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Three Spokane skating groups buy Eagles Ice Arena

Jan. 31, 2017 Updated Tue., Jan. 31, 2017 at 7:04 p.m.

Coach Gary Redding talks to his team during a practice for the Spokane Braves junior hockey team Thursday, Sept. 5, 2013 at the Eagles Ice Arena in North Spokane. (Jesse Tinsley / The Spokesman-Review)
Coach Gary Redding talks to his team during a practice for the Spokane Braves junior hockey team Thursday, Sept. 5, 2013 at the Eagles Ice Arena in North Spokane. (Jesse Tinsley / The Spokesman-Review)

People have learned to skate, check and spin at north Spokane’s Eagles Ice Arena for over 40 years, and the new owners aim to keep the rinks cold and smooth for generations to come.

Three nonprofit groups that are regular patrons of the arena bought the property and business for $2.8 million and are planning upgrades this year.

The deal was essential to keep the venue open for youth hockey and other uses, said Mark Davis with Spokane Old Timers, one of the three groups that took over Eagles Ice Arena on Jan. 1.

With the ice sheet in the Riverfront Park Pavilion facing redevelopment as an “ice ribbon” after this season, the only other regulation-sized rinks in the area available for community use are in Cheney and Coeur d’Alene.

“It’s the only show in town,” Davis said. “It would have killed all three of us” if the Ice Arena property had been redeveloped, as they feared might happen. “There’s no place else to go.”

“The purpose of it was to save the ice for the kids,” he said.

The Old Timers joined with the Lilac City Figure Skating Club and Spokane Americans Youth Hockey Association to buy the rinks from Denny Miner and Tim Everson, who are retiring, and their spouses.

The arena sits on a 2.2-acre lot at 6321 N. Addison St. The first rink was built in 1973, the second in 1981.

“We were afraid the building would be sold off,” said Davis, who is serving as acting managing partner of the business. “It’s a prime piece of property right there on Francis, you know. Then there would be no hockey rink available to us.”

Miner and Everson bought the business 12 years ago. Everson managed the arena since 1980 while Miner has been involved since the Eagles Lodge developed the facility 44 years ago.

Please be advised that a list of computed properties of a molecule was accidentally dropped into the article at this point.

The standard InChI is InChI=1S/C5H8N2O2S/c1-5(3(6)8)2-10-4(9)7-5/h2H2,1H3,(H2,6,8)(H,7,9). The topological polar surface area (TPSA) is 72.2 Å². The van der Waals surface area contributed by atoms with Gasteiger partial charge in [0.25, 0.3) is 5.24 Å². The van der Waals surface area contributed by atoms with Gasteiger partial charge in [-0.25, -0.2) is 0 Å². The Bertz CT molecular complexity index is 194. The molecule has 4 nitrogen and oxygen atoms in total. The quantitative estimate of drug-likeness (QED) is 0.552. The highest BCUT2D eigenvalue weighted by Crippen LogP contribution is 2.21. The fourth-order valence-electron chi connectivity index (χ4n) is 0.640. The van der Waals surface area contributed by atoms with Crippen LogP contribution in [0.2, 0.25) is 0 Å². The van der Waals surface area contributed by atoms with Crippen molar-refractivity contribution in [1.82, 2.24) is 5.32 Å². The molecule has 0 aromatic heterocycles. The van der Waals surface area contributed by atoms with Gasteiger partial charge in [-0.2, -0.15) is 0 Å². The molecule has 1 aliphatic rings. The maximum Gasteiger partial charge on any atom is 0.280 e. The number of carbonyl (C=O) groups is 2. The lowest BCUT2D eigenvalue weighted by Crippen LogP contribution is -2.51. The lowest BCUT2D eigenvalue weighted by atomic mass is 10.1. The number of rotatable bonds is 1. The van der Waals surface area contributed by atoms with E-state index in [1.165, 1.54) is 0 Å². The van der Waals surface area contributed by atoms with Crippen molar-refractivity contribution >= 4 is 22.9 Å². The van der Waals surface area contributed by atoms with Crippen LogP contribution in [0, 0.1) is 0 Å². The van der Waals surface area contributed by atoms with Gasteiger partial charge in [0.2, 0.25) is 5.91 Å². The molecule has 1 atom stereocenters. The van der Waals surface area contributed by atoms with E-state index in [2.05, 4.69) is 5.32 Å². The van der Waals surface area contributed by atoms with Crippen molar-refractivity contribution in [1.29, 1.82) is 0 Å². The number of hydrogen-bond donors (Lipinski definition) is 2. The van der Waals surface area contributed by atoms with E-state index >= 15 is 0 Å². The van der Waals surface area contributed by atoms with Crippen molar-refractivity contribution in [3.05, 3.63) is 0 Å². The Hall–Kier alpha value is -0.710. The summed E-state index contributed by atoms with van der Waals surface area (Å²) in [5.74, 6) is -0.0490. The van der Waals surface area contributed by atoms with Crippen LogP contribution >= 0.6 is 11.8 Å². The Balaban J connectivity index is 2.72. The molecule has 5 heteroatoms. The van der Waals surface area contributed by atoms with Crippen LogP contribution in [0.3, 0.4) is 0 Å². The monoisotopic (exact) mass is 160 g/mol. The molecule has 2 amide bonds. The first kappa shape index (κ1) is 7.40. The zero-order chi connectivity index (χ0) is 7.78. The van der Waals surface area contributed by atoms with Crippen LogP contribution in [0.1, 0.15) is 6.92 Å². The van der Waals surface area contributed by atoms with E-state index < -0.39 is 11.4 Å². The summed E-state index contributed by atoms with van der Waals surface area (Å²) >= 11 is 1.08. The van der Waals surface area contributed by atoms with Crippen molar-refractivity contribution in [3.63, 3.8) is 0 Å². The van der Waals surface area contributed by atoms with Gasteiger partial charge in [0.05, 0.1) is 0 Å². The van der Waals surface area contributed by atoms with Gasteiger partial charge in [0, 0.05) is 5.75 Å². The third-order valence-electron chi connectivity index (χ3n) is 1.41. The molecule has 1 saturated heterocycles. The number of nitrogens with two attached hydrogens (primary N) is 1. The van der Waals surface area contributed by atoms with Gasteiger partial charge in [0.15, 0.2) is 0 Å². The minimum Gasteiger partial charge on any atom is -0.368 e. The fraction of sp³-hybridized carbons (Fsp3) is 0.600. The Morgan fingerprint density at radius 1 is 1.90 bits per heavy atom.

“We couldn’t be happier,” Everson said Tuesday. “It’s the best possible scenario that we could see for the future of the business, to make sure it stays an ice skating facility and takes care of the people that we’ve gotten to know through the years. There’s been two, three generations of people that have come through there.”

He added, “To have it be owned now by the nonprofit groups that are involved, they’ll have so many more opportunities to get help from the community.”

Everson and Miner will remain active in the transition to the new ownership.

“Both of us made the gentleman’s agreement that we would keep coming in there,” Everson said. “We can help out … We’re lucky enough to be able to drive the Zamboni whenever we want to.”

Davis said the three groups each have their own focus but rallied around their common need for the rinks.

“It was an interesting transaction to get everybody on the same page and thinking the same,” he said. “It’s been a very harmonious, cooperative transaction.”

KXLY’s Mark Peterson and the Dream Team volunteers are planning a remodel of the arena’s lobby and locker rooms later this month, Davis said.

“It’s a 40-year old building, and it needs a facelift,” he said.

Eagles Ice Arena – it’s no longer spelled Ice-A-Rena – was used for practice by skaters competing in the U.S. Figure Skating Championships that Spokane has hosted. Some of the celebrities who have appeared there include musicians Garth Brooks, Trisha Yearwood and Dierks Bentley.

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